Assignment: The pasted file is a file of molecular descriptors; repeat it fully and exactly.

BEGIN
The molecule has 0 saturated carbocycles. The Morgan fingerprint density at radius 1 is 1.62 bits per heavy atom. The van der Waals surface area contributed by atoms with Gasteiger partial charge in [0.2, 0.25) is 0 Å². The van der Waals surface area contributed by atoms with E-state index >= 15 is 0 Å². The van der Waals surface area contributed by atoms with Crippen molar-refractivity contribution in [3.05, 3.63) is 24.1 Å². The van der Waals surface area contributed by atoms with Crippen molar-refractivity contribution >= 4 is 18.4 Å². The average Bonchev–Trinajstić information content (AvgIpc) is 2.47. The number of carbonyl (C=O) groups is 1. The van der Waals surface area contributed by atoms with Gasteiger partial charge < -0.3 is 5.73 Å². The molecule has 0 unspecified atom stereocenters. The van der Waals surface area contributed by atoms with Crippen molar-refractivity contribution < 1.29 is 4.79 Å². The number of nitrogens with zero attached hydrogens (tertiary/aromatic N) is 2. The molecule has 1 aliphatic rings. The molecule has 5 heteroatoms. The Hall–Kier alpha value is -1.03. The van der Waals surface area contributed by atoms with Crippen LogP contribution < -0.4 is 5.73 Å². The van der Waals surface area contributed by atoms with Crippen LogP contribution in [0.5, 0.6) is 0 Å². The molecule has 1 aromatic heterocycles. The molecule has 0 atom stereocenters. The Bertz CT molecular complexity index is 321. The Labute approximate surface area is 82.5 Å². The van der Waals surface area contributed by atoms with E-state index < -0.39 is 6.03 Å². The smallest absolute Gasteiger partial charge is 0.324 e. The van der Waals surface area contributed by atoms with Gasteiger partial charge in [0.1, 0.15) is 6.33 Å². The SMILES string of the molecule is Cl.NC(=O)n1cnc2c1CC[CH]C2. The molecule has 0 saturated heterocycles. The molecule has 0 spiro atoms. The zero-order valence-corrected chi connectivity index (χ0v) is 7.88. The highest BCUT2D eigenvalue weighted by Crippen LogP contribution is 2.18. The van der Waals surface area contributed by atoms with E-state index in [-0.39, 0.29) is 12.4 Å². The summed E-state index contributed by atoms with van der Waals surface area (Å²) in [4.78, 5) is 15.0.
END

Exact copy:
The molecule has 0 saturated carbocycles. The Morgan fingerprint density at radius 1 is 1.62 bits per heavy atom. The van der Waals surface area contributed by atoms with Gasteiger partial charge in [0.2, 0.25) is 0 Å². The van der Waals surface area contributed by atoms with E-state index >= 15 is 0 Å². The van der Waals surface area contributed by atoms with Crippen molar-refractivity contribution in [3.05, 3.63) is 24.1 Å². The van der Waals surface area contributed by atoms with Crippen molar-refractivity contribution >= 4 is 18.4 Å². The average Bonchev–Trinajstić information content (AvgIpc) is 2.47. The number of carbonyl (C=O) groups is 1. The van der Waals surface area contributed by atoms with Gasteiger partial charge < -0.3 is 5.73 Å². The molecule has 0 unspecified atom stereocenters. The van der Waals surface area contributed by atoms with Crippen molar-refractivity contribution < 1.29 is 4.79 Å². The number of nitrogens with zero attached hydrogens (tertiary/aromatic N) is 2. The molecule has 1 aliphatic rings. The molecule has 5 heteroatoms. The Hall–Kier alpha value is -1.03. The van der Waals surface area contributed by atoms with Crippen LogP contribution < -0.4 is 5.73 Å². The van der Waals surface area contributed by atoms with Crippen LogP contribution in [0.5, 0.6) is 0 Å². The molecule has 1 aromatic heterocycles. The molecule has 0 atom stereocenters. The Bertz CT molecular complexity index is 321. The Labute approximate surface area is 82.5 Å². The van der Waals surface area contributed by atoms with E-state index < -0.39 is 6.03 Å². The smallest absolute Gasteiger partial charge is 0.324 e. The van der Waals surface area contributed by atoms with Gasteiger partial charge in [0.1, 0.15) is 6.33 Å². The SMILES string of the molecule is Cl.NC(=O)n1cnc2c1CC[CH]C2. The molecule has 0 saturated heterocycles. The molecule has 0 spiro atoms. The zero-order valence-corrected chi connectivity index (χ0v) is 7.88. The highest BCUT2D eigenvalue weighted by Crippen LogP contribution is 2.18. The van der Waals surface area contributed by atoms with E-state index in [-0.39, 0.29) is 12.4 Å². The summed E-state index contributed by atoms with van der Waals surface area (Å²) in [4.78, 5) is 15.0.